For those who remember former Nixon appointee Leon Panetta as a moderate Democrat, his current transformation is a sad disappointment. With his recent speeches in Monterey Panetta's makeover became complete.
Panetta's role in the CIA and as the Secretary of Defense ushers in a new phase of using the military to enforce the policy of corporate America, which requires the complacency of foreign governments to back up its economic supremacy.
Panetta's makeover includes his characterization of the all-volunteer army as the core of American democracy. Paying people to carry guns has nothing to do with democracy. The citizen draft is the most democratic way to apportion the nation's defense because it chooses everyone, both rich and poor, alike. The draft was dropped because citizens objected to bad wars with the advent of Vietnam.
Recruiting poor high school kids from small rural town who need jobs and education, or immigrants who receive citizenship in return for service, is more akin to a paying job than a democratic approach to national defense. Historically a nation's army was used for self-defense and a paid army was more properly called a mercenary army.
The U.S. increasingly relies upon paid mercenaries for its military force. Newsweek reports that the withdrawal of U.S. troops from Iraq "will be a boon for the private security industry." In the first four years of the U.S. occupation of Iraq, the U.S. paid $10 billion for what the media politely calls the 11,000 "private security contractors." Panetta doesn't mention these mercenaries, but they can hardly be called democratic armed forces.
Panetta goes on to praise two institutions that he helped lobby for as a congressman-the Naval Post-graduate School and the Defense Language Institute-as "national treasures." Both are dedicated to providing the language skills necessary for U.S. military intervention in other countries and making the military's job of controlling other countries easier.
Recall that President Bush installed military intelligence operations in every U.S. embassy around the world. These secret agents answer only to their military commanders rather than diplomats and the media does not investigate their activities. Unfortunately Obama continued this program. Having the military take such a prominent role in foreign diplomacy is a clear signal that the U.S. has entered a new stage in attempting to dominate world affairs.
Since the beginning of the Bush Wars, the language institutes hired over 1,000 instructors and more than tripled its budget. The Defense Language Institute (DLIFLC) began training troops in 2003, in a push "to win the hearts and minds" of Iraqis and Afghanis.
Enrollment increased 500 percent and over 15,000 military personnel received training in 2009 alone.
"We went in with the idea we'd overthrow the governments and 'Gee, it would be great,'" Stephen Payne, DLIFLC command historian, told the Medill National Security Zone blog. "We had no training going in, and when the next phase hit, we weren't prepared."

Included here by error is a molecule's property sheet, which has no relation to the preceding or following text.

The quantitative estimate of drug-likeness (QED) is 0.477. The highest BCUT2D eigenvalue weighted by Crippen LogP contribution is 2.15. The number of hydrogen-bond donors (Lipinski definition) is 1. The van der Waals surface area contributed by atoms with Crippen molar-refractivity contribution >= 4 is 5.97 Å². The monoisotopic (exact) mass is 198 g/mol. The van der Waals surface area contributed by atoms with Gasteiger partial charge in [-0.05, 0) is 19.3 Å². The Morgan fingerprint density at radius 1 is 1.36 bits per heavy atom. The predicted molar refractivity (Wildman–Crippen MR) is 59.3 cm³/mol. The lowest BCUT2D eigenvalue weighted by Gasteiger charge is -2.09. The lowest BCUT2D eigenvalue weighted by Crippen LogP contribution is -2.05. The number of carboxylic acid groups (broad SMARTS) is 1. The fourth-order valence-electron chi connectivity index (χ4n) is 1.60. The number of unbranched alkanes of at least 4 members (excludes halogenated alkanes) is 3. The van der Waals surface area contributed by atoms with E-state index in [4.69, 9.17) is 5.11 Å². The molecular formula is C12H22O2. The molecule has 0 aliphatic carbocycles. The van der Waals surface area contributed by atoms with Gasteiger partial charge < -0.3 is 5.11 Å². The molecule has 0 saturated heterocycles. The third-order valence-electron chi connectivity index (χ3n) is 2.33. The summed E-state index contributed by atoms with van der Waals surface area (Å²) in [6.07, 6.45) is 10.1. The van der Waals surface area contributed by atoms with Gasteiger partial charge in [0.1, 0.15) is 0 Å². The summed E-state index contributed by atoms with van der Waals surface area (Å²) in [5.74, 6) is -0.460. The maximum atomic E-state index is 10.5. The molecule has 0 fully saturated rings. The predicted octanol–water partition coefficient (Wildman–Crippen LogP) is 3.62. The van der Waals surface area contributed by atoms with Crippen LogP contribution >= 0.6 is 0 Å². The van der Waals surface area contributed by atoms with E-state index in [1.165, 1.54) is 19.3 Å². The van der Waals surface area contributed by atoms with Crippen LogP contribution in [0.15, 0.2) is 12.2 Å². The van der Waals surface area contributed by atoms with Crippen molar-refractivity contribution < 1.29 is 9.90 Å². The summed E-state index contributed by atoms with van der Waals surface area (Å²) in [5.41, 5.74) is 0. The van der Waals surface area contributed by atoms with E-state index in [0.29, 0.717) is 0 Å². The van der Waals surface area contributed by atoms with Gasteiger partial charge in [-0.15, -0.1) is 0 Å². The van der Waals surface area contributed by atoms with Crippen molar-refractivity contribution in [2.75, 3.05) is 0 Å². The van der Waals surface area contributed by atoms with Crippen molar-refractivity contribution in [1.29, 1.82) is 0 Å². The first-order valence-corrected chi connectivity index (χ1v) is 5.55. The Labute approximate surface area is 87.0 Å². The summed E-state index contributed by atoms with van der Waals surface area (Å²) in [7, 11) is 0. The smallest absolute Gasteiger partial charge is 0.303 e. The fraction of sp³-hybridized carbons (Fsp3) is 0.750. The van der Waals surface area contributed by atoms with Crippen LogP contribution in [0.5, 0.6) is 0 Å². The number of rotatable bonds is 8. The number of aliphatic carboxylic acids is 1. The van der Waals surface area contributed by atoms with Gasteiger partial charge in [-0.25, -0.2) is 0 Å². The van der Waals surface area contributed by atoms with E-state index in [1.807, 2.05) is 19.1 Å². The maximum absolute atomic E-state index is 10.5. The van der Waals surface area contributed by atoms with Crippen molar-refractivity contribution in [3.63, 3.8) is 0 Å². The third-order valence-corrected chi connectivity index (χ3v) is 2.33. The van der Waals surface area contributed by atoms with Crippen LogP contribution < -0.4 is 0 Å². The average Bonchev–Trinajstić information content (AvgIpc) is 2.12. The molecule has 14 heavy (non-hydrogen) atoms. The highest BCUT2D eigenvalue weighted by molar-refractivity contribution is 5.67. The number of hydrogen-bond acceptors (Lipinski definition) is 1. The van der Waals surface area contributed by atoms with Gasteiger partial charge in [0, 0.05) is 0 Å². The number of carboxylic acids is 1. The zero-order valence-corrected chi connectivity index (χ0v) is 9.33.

In a nation devoted to democracy wouldn't it be better to praise the teaching of foreign languages for diplomacy and peace making rather than for covert military operations? But Panetta seems to have drunk Bush's kool aid; he goes on to tell us that the occupation of Iraq and Afghanistan will end "when the individuals who have threatened this country are no longer there to threaten our country."
This suggests that Iraq had something to do with the attacks in New York City on 9/11, the same excuse President Bush used for invading Iraq. It has been proven beyond any doubt that Iraq had nothing whatsoever to do with 9/11. History recounts how the Bush/Cheney regime used 9/11 as a pretext the invading Iraq despite Bush's flimsy excuses now that he was mislead.
Panetta defends the military budget that Mother Jones estimates at $1.2 trillion a year, including hidden cost. The U.S. budget equals the rest of the world combined. Almost 5 percent of U.S. GDP goes to the military; it spends 10 times more than China and 20 times more than Russia. And Panetta claims the U.S. will suffer if it cuts this budget?
Panetta is an even greater disappointment when he tells us that the job of the military is to protect the American dream-making a better world for our children.
The American dream is already destroyed. The rapid increase in globalization, the de-industrialization of the U.S., the destruction of labor unions, the monopolization of the U.S. economy, the rise of corporate power, and the precipitous increase in wealth disparity marks the end of the middle class. This is the first time in American history that children can expect a lower standard of living than their parents.
The growing power of the radical right, the anti-immigration movement, the anti-tax refuseniks, the Tea Party nutters, and aggressive corporate and business power will insure that the middle class does not return. America has lost its greatness and joined the historic ranks of empires that rely upon military power to retain their might. It's a sad day for the country, while Leon Panetta does his best to guide our country along this new path.
Don Monkerud is an Aptos, California-based writer who follows cultural issues and politics and writes occasional satire.